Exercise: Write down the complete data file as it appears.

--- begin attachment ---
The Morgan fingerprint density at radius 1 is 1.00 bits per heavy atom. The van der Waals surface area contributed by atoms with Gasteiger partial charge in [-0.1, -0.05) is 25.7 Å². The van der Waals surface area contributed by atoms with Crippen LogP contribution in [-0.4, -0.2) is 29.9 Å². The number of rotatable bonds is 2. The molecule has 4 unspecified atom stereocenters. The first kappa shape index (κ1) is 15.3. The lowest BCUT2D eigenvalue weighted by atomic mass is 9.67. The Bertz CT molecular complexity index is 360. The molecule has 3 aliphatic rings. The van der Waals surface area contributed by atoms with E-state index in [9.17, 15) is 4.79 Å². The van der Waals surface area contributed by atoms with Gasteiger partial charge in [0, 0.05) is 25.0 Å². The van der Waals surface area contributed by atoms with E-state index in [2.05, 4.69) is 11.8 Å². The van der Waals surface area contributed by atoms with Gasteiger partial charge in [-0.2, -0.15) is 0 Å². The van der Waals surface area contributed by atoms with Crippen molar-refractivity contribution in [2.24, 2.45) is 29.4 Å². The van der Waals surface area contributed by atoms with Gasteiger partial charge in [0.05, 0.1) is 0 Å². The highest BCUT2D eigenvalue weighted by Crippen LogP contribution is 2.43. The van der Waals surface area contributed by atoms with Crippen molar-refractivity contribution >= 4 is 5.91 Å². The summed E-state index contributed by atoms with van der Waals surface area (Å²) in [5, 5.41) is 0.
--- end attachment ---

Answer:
The Morgan fingerprint density at radius 1 is 1.00 bits per heavy atom. The van der Waals surface area contributed by atoms with Gasteiger partial charge in [-0.1, -0.05) is 25.7 Å². The van der Waals surface area contributed by atoms with Crippen LogP contribution in [-0.4, -0.2) is 29.9 Å². The number of rotatable bonds is 2. The molecule has 4 unspecified atom stereocenters. The first kappa shape index (κ1) is 15.3. The lowest BCUT2D eigenvalue weighted by atomic mass is 9.67. The Bertz CT molecular complexity index is 360. The molecule has 3 aliphatic rings. The van der Waals surface area contributed by atoms with E-state index in [9.17, 15) is 4.79 Å². The van der Waals surface area contributed by atoms with Gasteiger partial charge in [0, 0.05) is 25.0 Å². The van der Waals surface area contributed by atoms with E-state index in [2.05, 4.69) is 11.8 Å². The van der Waals surface area contributed by atoms with Gasteiger partial charge in [-0.2, -0.15) is 0 Å². The van der Waals surface area contributed by atoms with Crippen molar-refractivity contribution in [2.24, 2.45) is 29.4 Å². The van der Waals surface area contributed by atoms with Gasteiger partial charge in [0.05, 0.1) is 0 Å². The highest BCUT2D eigenvalue weighted by Crippen LogP contribution is 2.43. The van der Waals surface area contributed by atoms with Crippen molar-refractivity contribution >= 4 is 5.91 Å². The summed E-state index contributed by atoms with van der Waals surface area (Å²) in [5, 5.41) is 0.